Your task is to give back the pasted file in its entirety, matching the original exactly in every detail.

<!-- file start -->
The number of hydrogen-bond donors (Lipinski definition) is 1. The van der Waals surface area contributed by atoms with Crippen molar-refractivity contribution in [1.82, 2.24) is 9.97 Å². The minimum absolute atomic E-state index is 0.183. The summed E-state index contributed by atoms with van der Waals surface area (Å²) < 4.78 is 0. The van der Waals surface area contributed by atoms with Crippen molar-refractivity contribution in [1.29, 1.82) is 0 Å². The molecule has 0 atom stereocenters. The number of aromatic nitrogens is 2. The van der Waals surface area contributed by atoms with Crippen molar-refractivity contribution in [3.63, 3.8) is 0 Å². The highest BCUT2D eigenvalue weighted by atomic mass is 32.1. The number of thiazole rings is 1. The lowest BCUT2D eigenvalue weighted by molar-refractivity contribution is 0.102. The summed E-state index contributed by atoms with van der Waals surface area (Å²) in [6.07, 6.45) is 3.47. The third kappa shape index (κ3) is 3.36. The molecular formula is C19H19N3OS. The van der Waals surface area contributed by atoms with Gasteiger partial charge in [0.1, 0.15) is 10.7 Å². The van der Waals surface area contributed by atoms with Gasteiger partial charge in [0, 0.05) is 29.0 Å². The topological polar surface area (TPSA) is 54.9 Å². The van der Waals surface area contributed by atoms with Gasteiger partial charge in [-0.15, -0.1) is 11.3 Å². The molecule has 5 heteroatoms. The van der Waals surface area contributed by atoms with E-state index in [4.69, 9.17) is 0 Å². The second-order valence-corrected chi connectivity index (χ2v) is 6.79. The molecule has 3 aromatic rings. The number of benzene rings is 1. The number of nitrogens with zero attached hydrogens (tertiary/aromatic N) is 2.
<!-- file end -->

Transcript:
The number of hydrogen-bond donors (Lipinski definition) is 1. The van der Waals surface area contributed by atoms with Crippen molar-refractivity contribution in [1.82, 2.24) is 9.97 Å². The minimum absolute atomic E-state index is 0.183. The summed E-state index contributed by atoms with van der Waals surface area (Å²) < 4.78 is 0. The van der Waals surface area contributed by atoms with Crippen molar-refractivity contribution in [1.29, 1.82) is 0 Å². The molecule has 0 atom stereocenters. The number of aromatic nitrogens is 2. The van der Waals surface area contributed by atoms with Crippen molar-refractivity contribution in [3.63, 3.8) is 0 Å². The highest BCUT2D eigenvalue weighted by atomic mass is 32.1. The number of thiazole rings is 1. The lowest BCUT2D eigenvalue weighted by molar-refractivity contribution is 0.102. The summed E-state index contributed by atoms with van der Waals surface area (Å²) in [6.07, 6.45) is 3.47. The third kappa shape index (κ3) is 3.36. The molecular formula is C19H19N3OS. The van der Waals surface area contributed by atoms with Gasteiger partial charge in [0.1, 0.15) is 10.7 Å². The van der Waals surface area contributed by atoms with Gasteiger partial charge in [0, 0.05) is 29.0 Å². The topological polar surface area (TPSA) is 54.9 Å². The van der Waals surface area contributed by atoms with Gasteiger partial charge in [-0.15, -0.1) is 11.3 Å². The molecule has 5 heteroatoms. The van der Waals surface area contributed by atoms with E-state index in [4.69, 9.17) is 0 Å². The second-order valence-corrected chi connectivity index (χ2v) is 6.79. The molecule has 3 aromatic rings. The number of benzene rings is 1. The number of nitrogens with zero attached hydrogens (tertiary/aromatic N) is 2.